Thursday, March 31, 2011

Collage, Cyborg, Corpse: Conference in Indiana

 Saturday, March 26, 2011 - Bloomington, IN

Carlea & Me, pre-conference
Saturday morning, we woke up early and headed to campus to prepare for our talk, "Collage, Cyborg, Corpse: Metaphors for Collaborative Experience," which we gave at 9am.  You can see the talk for yourself over at Call & Response, but I think it went really well.  Since I haven't explained yet what we were proposing, I'll give a little detail.  After looking over more recent scholarship on collaboration (Levi-Strauss's bricoleur and Haraway's cyborg), we realized that while these were completely interesting and valid metaphors, we had a third, equally valid one: the exquisite corpse.*  Looking at modern life's myriad collaborations, surrealism becomes a remarkably relevant lens.  People seemed to understand what we were saying (some nods, some note-taking), and the questions they asked at the end were all really intelligent, and made some valid points.  The only thing I would change about our presentation is that I would have preferred to have a more conversational presentation, since we mostly read the paper directly, which isn't my favorite presentation strategy.  Given how crazy busy we both were in the weeks leading up to it, though, and the fact that I've been out of school for three years and Carlea's been out for one year, I think we did a damn good job, and I'm really proud of us.  The paper may not have been total genius, and C&R may never get a million readers (or, let's be honest, a thousand), but we worked really hard on both, and we care a lot about both, and the fact that we're doing them is awesome.

Carlea & Jeremy are hilarious.
The presentations after ours were both really interesting, if only slightly related to our project.  Carlea and I joked that we were accidentally put on the panel, which was called "Almost Alive," because we had the word cyborg in our title.  I don't doubt that, but the other two papers, Kimberly A. Musial's "The Bionic Skyscraper: Kenneth Yeang's National Library of Singapore" and Joseph A. Tuminello III's "Connections Between Humans & their Avatars: Applying Clark & Chalmer's** 'Extended Mind' Thesis," were both really interesting, and I'm honored that we could all share a panel.  We attended a second panel, "Between You ad Me...", which was more of a discussion, right afterward, and I had a chance to meet up with my friend Traci (who, coincidentally, was presenting at the same time as we were, about collaborative poetry) for the first time since I worked with her on the SLC Poetry Festival in 2008.  She's amazing, and when I asked, "What have you been up to for three years?", she casually replied, "Well, once I finished my MFA, I drove across the country and lived in my car before marrying my best friend and having my first book published.  Since he's finishing his PhD at Western Michigan and I knew I'd be there for at least four more years, I figured I should get mine too, so now I'm teaching and doing that."  Wow, right?  I know.  Wow.
Ahh!  Boylan's Soda Fountain!

On the way to Soma.
Carlea and I skipped the free pizza lunch to continue our foray through Bloomington's amazing food scene.  After stopping by the Bloomington Public Library booksale (finds: Brenda Hillman, Robert Bly, Michael Fried, Saskia Hamilton, Joshua Weiner, and Zadie Smith) and meeting up with some of Carlea's folklore friends, we all headed over to Bloomingfoods, one of my most favorite grocery stores of all time.  It's small, local, with a few branches, each of which is special in its own way.  On Saturday afternoon, we headed to the smallest of the three branches, which has an amazing deli.  Carlea and I split an enormous turkey, avocado and cheddar sandwich AND a delicious quesadilla with goat cheese and pear relish on a perfectly fried corn tortilla.  I'd forgotten how deeply in love with corn tortillas I am.  The cherry on top?  A Boylan's soda fountain!  For $0.99 a glass!  Oh my god, I nearly died.  This was such a fun, fun meal.  I am smiling just thinking about it now.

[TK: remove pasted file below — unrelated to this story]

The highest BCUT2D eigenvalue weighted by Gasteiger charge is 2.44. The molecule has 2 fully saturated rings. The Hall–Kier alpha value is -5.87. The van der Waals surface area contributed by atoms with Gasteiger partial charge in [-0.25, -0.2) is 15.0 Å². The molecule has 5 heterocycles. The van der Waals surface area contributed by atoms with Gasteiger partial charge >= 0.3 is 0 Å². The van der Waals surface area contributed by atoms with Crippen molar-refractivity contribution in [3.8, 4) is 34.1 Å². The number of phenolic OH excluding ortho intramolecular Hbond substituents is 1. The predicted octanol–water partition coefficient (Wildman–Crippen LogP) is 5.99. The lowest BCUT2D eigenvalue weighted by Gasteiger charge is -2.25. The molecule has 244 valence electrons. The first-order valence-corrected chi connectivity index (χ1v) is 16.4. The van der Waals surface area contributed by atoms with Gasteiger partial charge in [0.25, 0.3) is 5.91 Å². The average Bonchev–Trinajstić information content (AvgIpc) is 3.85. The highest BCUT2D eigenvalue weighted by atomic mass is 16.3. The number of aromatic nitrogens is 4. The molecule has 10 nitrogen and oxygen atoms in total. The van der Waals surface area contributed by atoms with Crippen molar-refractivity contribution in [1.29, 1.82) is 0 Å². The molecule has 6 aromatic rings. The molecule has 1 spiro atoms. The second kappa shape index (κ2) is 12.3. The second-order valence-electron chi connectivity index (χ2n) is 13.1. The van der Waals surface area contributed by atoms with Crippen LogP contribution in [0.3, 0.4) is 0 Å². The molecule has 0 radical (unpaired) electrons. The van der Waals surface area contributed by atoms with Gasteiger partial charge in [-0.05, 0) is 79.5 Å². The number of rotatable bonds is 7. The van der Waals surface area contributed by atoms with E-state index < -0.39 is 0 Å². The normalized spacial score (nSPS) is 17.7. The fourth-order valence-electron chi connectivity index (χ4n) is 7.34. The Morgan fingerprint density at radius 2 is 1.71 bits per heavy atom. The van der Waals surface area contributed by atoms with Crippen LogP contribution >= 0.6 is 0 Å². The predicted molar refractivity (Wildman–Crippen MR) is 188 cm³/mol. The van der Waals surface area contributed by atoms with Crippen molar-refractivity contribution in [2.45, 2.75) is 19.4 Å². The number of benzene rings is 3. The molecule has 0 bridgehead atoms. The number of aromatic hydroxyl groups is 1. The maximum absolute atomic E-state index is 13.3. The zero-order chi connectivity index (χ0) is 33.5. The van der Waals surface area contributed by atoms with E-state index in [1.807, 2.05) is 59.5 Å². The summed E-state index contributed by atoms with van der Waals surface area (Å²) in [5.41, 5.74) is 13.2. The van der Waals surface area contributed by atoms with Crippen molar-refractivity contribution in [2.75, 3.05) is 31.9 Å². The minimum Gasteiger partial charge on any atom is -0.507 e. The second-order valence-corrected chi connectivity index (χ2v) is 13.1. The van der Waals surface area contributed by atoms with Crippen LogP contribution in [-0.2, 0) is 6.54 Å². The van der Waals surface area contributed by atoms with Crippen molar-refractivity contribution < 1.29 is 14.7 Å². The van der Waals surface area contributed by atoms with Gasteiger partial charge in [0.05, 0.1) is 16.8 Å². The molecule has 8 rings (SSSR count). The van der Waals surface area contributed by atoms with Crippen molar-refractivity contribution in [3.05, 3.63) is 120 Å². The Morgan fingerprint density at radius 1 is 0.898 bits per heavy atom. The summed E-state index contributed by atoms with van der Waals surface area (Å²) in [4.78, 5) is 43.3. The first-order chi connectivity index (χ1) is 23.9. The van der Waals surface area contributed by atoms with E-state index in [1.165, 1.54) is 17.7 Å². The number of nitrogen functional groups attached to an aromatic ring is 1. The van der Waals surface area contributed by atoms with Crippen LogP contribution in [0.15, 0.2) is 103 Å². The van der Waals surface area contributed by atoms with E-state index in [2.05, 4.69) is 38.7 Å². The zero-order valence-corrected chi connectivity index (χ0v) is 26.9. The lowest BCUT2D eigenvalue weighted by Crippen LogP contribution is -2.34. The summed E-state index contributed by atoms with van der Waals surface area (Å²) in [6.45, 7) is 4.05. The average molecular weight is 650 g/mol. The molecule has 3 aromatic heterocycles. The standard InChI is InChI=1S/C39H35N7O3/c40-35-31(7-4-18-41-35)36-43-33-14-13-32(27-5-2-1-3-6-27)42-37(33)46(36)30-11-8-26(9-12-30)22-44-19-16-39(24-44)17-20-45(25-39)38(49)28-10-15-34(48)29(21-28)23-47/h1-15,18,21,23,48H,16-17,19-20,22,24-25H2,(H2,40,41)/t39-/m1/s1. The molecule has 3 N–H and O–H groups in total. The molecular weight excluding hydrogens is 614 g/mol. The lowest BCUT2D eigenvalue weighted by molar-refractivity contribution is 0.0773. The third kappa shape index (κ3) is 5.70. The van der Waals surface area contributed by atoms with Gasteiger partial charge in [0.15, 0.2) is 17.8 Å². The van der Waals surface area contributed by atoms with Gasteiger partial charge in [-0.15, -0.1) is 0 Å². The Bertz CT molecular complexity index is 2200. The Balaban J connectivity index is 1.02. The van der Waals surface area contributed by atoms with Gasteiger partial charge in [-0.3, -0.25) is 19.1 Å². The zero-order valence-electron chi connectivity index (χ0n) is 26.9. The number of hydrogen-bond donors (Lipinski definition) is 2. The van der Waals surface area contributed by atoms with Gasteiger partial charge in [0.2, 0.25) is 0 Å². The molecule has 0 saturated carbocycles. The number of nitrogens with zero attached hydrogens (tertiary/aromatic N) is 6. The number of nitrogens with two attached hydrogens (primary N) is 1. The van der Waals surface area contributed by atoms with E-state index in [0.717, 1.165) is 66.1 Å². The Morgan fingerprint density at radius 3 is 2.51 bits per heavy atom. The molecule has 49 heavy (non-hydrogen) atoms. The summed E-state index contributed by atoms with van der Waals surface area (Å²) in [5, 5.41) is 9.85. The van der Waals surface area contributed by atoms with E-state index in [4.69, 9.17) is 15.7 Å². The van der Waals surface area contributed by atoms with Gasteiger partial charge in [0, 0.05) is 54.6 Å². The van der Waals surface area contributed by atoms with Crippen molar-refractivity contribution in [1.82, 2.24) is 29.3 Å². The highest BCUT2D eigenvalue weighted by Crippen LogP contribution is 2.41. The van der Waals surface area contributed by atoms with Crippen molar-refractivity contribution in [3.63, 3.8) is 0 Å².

Carlea, Ozan, and Dave at Turkauz.
After lingering upstairs in the dining area for a while, we decided we had time to head to Material Plane, another vintage shop, before Jeremy needed to be at his presentation.  The shop was nice, and a few of us tried different things on, but no one purchased anything.  A quick stop for a Lewinsky at Soma (okay, it was around this point that I decided I should eschew all pretension about living in New York and move to Bloomington) and we headed over to the Kelley Business School, where the Folklore conference was being held to see Jeremy's presentation on "Creating Community in New Delhi's Comics Culture."  One ice cream sundae at Hartzell's later, and we were back at Michelle's, relaxing and packing until dinner time, which turned out to be quite late.  A big group of us met up at Turkauz, a Turkish cafe where we were all able to sit on the floor.  Don't ask why I find this so appealing.  I just do.  I had a wonderful eggplant pide with fried egg, and with the delicious lentil soup and the salads that came before it, a small was the perfect size.  I'm not sure why, but about halfway through the pide, it started to feel like one of the best meals I'd had in a long time.  All of the food was incredible this trip, but there was something just perfect about the fried bread.  And at $10 for the whole meal, I don't think I need to explain how into Bloomington I was by the end of Saturday.  I was totally in.

*I link to wikipedia here because wikipedia is part of our argument, and also because it's usually really good at making difficult concepts easier to understand.  If you'd like to see some of the sources we used, though, shoot me a comment and I'll send you copies.
** Um, these two are my authors!  Did I tell you I have the greatest job ever?

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